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gunnyg
11-03-02, 02:38 PM
#138 Richard Keech ...Return To Japan, Part-5
by Dick G
Dick G (Login Dick Gaines)
Forum Owner

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Date: Sun, 3 Nov 2002 11:04:37 EST
Subject: #138 Richard Keech
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#138 NEWSLETTER
NOVEMBER 3, 2002
ęCopyright 2002
by Richard Keech

Editor's Note: If you missed any of the previous newsletters, they are all on the website. Just click on
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RETURN TO JAPAN Part 5

I look out over the ocean. There are white caps on the wave tops. From my sailing days I guess the wind is running at about 16 to 20 knots. Just a good sailing breeze really, but that wind is coming from the wrong direction, out of the north. It's a cold wind. Well, we came up on deck to check the ship out. We had better keep moving. We do just that.

In the near distance we see an island. It's covered with a bamboo forest. There is another island, just a speck on the horizon, beyond this one. I point them out to Kay. I vaguely remember that Okinawa is a part of a chain of smaller islands pointing towards Japan. Perhaps some of these are honeymoon destinations? (One good thing about not speaking the language is that you can use your imagination freely to fill in the knowledge gaps.

No one will disabuse you.) We walk the length of the walkway on the "port" side of the ship. We are not entirely alone. There are one or two other couples out enjoying the sun and fresh air. But, considering the population of the campground below, walking on the outer decks in a cold wind is not a popular pastime.

We watch the nearby island drop off behind us. Our ship won't make port there, we can see. Kay says, "Have you seen enough? I'm cold. Lets go back in and get warm again. Let's see if we can find our sweaters." I quickly agree. I'm cold too. The thing is, it isn't really that cold. It's just a nice sailing day out on the ocean. We have spent too much time in the tropics is all..

We return thru the original set of storm doors. Our honeymoon couple is just where we left them. For what it's worth the young lady is getting the benefit of the fresh cool air that comes in with every opening of the outer storm door while she stays out of the direct wind. Kay says sympathetic words as we pass them. They both smile at us. We work our way back to our tatami mat stateroom space (all six square meters), pull out our cozy comforters and lean back against our soft luggage. I notice our luggage has been moved away from the bulkhead it was resting on.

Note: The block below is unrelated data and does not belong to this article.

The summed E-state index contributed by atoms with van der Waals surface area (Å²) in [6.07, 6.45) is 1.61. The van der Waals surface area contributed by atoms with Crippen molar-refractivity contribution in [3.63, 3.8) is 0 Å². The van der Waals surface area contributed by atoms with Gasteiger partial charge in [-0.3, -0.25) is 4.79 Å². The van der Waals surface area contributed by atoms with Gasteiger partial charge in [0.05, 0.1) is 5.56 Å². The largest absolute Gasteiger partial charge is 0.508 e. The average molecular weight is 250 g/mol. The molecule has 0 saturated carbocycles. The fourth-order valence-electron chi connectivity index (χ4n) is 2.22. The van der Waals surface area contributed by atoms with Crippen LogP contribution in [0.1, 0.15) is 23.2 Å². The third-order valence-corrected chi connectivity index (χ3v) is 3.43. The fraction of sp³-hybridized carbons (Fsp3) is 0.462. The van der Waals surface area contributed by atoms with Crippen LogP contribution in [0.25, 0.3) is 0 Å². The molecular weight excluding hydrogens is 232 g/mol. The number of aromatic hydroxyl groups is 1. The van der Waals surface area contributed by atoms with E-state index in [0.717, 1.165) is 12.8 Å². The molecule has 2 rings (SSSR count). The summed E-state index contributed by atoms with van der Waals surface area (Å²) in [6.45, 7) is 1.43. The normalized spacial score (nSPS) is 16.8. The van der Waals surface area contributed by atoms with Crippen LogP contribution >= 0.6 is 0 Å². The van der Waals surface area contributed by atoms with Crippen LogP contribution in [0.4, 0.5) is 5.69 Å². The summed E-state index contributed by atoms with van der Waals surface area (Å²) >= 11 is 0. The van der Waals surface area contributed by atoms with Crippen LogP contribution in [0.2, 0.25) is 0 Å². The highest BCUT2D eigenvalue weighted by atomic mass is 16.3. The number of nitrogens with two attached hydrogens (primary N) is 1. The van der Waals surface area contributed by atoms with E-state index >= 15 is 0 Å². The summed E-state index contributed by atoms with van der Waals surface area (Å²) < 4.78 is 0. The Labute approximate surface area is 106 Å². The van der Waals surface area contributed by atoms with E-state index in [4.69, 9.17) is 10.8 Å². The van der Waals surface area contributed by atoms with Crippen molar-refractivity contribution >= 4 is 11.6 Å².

I wonder why? I look around for some sort of explanation and see several of our neighbors smiling and trying to communicate the answer. It seams the porthole above our space was leaking water. They saw this happening and moved our stuff before it got wet. We thank them all. "Thank you" in Japanese is the most used of all words.

"Arigato." Kay and I decide to skip lunch. We'll share a Japanese box lunch that our neighbors bought for us when we went topside. They didn't want us to miss a meal. Kay rolled up in her comforter and says, "I'm tired. Wake me when it's supper time." I am tempted to do the same, but I have unfinished work that takes priority.

Our three day voyage ends tomorrow. Sometime in the morning our ship will dock in Kagoshima, Japan. Somehow I have to get us from the landing area in the harbor to a Youth Hostel in the city. I have a simple map showing its location in my International Youth Hostel book. What I don't have is the foggiest notion of how to get from the ship's dock to that spot on the map. The solution is clear of course, I have to learn how to ask the right questions in Japanese.

That's what my phrase book is for. I spend the rest of the day working on this. Please don't ask me why I don't just call a hotel and have them come and pick us up. Or, better yet, do ask me, so I can tell you. The truth is we can't afford to travel as Americans in Japan. We don't have the $500 a day it would cost to do it that way. We have a better way.

We are members of the International Youth Hostel organization. We shall stay in Youth Hostels as we travel thru Japan. This lets us travel for less than a $70 a day and its a lot more fun. We learned about this in Sweden. Youth Hostels are found in all major cities in both Europe and Japan. We love them. All Youth Hostels in a country cost the same.

In Japan it is about $15 a day. Meals in them will cost less than $4 a day, each. This we can afford. However money, oddly enough, is not the reason we travel this way. If we were rich we still would go Youth Hostel. The thing is Youth Hostels are run dormitory style and they feed family style.

You are not isolated and alone in a Youth Hostel as you always are in a hotel. You have young intelligent friends who are full of life, to share your meals and your evenings with. You come to a new city and want to know what's worth seeing and how best to get there? You have friends dining with you who've already "been there and done that."

They will be happy to tell you. And they won't spout travel "hype." They'll tell it like it is. But enough of that. Tomorrow the ship docks. We'll leave it and try to find our way to the Youth Hostel in Kagoshima. Judging from our language experience so far, I can't expect to find my way across town by asking for directions in English.

Hence the importance of learning how to ask the right questions in Japanese.

TO BE CONTINUED

Richard Keech
semper fi

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